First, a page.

Post the violent June 15 Galwan Valley clashes, India has shown the confidence of standing solo against China in any future border dispute despite the United States’ offer of forming a Quad alliance against Beijing, a Europe-based think tank said.
Since the clashes in Eastern Ladakh, several negotiations between India and China have taken place. Though they have yielded some results as troops of both countries started pulling back in some of the disputed sectors, Chinese troops are still present in the Depsang Plains region, Gogra, and the Fingers region along the Pangong Tso.
“In the initial phase of disengagement at Pangong Tso, the Chinese moved back from Finger 4 to Finger 5, but continued with their deployment on the ridge line. India is insisting that China move back from Finger 5 to its old position on the Finger 8 spur. In the face of repeated demands by the Chinese negotiators that India move its troops back from the forward areas, India has refused to consider any de-escalation until the disengagement process through the withdrawal of Chinese intrusions is complete,” the European Foundation for South Asian Studies (EFSAS) said in its commentary.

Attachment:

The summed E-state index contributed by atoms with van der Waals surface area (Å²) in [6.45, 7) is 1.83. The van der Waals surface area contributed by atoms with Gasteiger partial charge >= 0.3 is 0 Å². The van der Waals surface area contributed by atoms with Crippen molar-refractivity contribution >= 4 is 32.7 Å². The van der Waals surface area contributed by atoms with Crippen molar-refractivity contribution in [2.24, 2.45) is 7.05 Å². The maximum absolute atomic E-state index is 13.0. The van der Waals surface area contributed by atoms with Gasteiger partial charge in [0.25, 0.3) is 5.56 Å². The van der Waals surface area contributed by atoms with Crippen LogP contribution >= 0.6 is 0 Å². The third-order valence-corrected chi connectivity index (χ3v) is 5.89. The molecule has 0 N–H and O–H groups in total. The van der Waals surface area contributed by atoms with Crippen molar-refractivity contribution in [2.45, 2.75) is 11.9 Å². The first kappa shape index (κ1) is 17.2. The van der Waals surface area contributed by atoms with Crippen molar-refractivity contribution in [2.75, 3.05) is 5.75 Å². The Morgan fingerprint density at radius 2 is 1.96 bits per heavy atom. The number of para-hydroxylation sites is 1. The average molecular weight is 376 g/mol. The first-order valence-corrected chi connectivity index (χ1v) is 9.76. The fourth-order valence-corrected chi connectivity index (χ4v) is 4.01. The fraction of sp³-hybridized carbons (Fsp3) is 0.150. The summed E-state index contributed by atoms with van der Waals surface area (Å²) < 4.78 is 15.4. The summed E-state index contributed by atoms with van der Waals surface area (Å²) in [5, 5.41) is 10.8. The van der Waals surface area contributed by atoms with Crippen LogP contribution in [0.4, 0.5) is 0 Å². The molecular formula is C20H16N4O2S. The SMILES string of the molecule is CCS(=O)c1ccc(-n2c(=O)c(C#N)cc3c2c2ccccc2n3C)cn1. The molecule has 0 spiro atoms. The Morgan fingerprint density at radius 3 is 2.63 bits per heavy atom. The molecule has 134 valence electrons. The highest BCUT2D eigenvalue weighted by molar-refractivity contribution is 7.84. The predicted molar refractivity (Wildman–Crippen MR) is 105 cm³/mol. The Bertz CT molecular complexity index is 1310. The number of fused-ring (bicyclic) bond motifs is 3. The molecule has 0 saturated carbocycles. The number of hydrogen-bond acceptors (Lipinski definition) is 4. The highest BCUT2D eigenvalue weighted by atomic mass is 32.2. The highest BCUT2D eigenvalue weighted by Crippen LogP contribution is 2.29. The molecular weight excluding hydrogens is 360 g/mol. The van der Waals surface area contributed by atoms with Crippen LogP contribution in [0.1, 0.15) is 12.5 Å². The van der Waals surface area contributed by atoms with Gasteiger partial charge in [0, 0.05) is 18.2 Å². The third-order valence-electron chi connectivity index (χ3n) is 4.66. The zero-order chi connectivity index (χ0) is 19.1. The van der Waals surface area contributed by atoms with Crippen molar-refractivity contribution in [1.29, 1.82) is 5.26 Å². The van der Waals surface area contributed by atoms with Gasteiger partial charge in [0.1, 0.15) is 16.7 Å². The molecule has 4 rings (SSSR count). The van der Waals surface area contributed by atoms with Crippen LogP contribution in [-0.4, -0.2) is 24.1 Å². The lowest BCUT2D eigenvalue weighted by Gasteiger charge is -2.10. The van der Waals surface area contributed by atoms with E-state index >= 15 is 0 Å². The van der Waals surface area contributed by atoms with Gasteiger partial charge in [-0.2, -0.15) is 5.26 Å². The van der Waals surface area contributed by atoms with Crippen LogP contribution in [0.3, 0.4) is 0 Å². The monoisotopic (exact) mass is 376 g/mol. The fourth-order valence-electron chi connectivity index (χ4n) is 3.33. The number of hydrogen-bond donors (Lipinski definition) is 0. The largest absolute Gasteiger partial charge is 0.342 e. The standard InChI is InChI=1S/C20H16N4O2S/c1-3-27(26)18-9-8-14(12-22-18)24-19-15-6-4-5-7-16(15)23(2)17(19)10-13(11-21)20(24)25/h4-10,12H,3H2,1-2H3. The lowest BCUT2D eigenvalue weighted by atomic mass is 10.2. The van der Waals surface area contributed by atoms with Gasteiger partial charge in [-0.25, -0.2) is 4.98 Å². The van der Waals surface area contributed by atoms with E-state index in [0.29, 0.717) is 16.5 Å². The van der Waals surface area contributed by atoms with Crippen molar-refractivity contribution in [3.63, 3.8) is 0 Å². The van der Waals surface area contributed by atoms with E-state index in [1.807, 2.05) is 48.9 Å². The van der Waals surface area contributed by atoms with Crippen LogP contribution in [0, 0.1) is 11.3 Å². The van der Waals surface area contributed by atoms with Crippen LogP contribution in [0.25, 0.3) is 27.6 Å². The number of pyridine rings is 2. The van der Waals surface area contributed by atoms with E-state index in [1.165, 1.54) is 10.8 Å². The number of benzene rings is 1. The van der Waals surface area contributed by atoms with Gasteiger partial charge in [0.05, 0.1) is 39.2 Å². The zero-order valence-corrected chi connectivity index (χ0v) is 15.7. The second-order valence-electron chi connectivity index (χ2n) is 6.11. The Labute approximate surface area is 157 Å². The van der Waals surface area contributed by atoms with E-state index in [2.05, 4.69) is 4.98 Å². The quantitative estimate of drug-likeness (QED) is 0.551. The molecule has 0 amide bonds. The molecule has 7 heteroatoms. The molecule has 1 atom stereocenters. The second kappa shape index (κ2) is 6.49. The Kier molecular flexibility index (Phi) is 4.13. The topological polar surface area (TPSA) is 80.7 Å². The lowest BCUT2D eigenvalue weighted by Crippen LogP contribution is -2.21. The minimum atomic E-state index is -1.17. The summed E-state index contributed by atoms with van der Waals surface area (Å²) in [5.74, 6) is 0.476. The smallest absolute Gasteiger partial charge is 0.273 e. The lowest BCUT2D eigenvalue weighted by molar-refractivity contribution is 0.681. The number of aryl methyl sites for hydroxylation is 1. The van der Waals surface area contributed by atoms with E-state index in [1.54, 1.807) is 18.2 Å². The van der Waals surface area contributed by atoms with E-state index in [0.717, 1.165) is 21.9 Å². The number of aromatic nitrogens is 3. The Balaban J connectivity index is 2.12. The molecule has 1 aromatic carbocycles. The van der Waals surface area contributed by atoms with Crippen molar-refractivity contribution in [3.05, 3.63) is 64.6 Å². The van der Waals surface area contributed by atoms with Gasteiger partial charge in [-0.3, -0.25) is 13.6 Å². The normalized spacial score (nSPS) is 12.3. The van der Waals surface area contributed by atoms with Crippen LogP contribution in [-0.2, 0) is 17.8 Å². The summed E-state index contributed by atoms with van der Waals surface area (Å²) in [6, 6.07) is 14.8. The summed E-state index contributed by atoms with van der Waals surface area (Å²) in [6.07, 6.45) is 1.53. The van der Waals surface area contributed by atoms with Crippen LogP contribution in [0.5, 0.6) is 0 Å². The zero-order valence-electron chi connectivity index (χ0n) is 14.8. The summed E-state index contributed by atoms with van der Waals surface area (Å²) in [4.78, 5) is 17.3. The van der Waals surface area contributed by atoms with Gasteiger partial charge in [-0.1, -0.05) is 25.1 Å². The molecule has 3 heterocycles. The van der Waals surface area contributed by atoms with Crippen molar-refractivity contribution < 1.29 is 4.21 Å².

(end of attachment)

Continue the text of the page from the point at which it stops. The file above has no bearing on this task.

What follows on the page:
“Just like in Doklam in 2017, the firmness and resolve displayed by the Indian political and military leadership in the face of the Chinese transgressions have surprised China,” the think tank said.
Citing a recent report by the Indian Defence Ministry, EFSAS said, “While engagement and dialogue at military and diplomatic level are continuing to arrive at a mutually acceptable consensus, the present standoff is likely to be prolonged.”